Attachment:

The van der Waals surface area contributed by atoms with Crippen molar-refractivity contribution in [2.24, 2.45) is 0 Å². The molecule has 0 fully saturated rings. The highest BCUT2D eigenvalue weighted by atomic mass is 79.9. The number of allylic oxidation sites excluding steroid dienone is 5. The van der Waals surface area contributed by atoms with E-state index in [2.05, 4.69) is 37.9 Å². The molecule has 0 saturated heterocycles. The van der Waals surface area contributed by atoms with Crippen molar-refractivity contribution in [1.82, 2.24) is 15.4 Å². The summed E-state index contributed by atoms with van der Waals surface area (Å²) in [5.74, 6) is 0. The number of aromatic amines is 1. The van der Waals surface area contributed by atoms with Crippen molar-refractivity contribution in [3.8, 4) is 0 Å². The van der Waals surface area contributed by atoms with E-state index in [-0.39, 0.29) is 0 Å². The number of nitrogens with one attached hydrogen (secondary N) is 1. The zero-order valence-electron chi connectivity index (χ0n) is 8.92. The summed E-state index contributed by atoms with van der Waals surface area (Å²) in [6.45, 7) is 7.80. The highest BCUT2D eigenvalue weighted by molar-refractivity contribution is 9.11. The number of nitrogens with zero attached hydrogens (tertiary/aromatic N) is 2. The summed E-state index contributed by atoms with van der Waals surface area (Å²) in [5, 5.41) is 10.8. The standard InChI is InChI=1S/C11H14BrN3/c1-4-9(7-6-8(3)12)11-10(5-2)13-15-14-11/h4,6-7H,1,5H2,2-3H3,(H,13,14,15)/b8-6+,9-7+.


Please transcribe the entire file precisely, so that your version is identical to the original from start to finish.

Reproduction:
The van der Waals surface area contributed by atoms with Crippen molar-refractivity contribution in [2.24, 2.45) is 0 Å². The molecule has 0 fully saturated rings. The highest BCUT2D eigenvalue weighted by atomic mass is 79.9. The number of allylic oxidation sites excluding steroid dienone is 5. The van der Waals surface area contributed by atoms with E-state index in [2.05, 4.69) is 37.9 Å². The molecule has 0 saturated heterocycles. The van der Waals surface area contributed by atoms with Crippen molar-refractivity contribution in [1.82, 2.24) is 15.4 Å². The summed E-state index contributed by atoms with van der Waals surface area (Å²) in [5.74, 6) is 0. The number of aromatic amines is 1. The van der Waals surface area contributed by atoms with Crippen molar-refractivity contribution in [3.8, 4) is 0 Å². The van der Waals surface area contributed by atoms with E-state index in [-0.39, 0.29) is 0 Å². The number of nitrogens with one attached hydrogen (secondary N) is 1. The zero-order valence-electron chi connectivity index (χ0n) is 8.92. The summed E-state index contributed by atoms with van der Waals surface area (Å²) in [6.45, 7) is 7.80. The highest BCUT2D eigenvalue weighted by molar-refractivity contribution is 9.11. The number of nitrogens with zero attached hydrogens (tertiary/aromatic N) is 2. The summed E-state index contributed by atoms with van der Waals surface area (Å²) in [5, 5.41) is 10.8. The standard InChI is InChI=1S/C11H14BrN3/c1-4-9(7-6-8(3)12)11-10(5-2)13-15-14-11/h4,6-7H,1,5H2,2-3H3,(H,13,14,15)/b8-6+,9-7+.